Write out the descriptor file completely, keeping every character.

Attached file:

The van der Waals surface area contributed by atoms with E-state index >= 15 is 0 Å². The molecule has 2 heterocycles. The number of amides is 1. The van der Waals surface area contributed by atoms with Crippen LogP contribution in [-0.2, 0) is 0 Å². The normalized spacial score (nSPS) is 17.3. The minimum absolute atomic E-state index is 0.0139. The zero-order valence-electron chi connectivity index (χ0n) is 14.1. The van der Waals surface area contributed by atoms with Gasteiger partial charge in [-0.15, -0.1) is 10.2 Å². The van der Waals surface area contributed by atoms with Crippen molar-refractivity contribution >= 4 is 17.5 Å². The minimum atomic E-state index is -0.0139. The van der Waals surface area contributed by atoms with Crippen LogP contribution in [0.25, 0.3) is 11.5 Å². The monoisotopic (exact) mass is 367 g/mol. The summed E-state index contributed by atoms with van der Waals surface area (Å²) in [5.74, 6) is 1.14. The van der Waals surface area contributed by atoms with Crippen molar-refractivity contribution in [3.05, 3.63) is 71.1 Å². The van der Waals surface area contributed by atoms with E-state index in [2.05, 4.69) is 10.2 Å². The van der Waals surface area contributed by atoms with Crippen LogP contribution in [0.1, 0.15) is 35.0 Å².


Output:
The van der Waals surface area contributed by atoms with E-state index >= 15 is 0 Å². The molecule has 2 heterocycles. The number of amides is 1. The van der Waals surface area contributed by atoms with Crippen LogP contribution in [-0.2, 0) is 0 Å². The normalized spacial score (nSPS) is 17.3. The minimum absolute atomic E-state index is 0.0139. The zero-order valence-electron chi connectivity index (χ0n) is 14.1. The van der Waals surface area contributed by atoms with Gasteiger partial charge in [-0.15, -0.1) is 10.2 Å². The van der Waals surface area contributed by atoms with Crippen molar-refractivity contribution >= 4 is 17.5 Å². The minimum atomic E-state index is -0.0139. The van der Waals surface area contributed by atoms with Crippen LogP contribution in [0.25, 0.3) is 11.5 Å². The monoisotopic (exact) mass is 367 g/mol. The summed E-state index contributed by atoms with van der Waals surface area (Å²) in [5.74, 6) is 1.14. The van der Waals surface area contributed by atoms with Crippen molar-refractivity contribution in [3.05, 3.63) is 71.1 Å². The van der Waals surface area contributed by atoms with E-state index in [2.05, 4.69) is 10.2 Å². The van der Waals surface area contributed by atoms with Crippen LogP contribution in [0.1, 0.15) is 35.0 Å².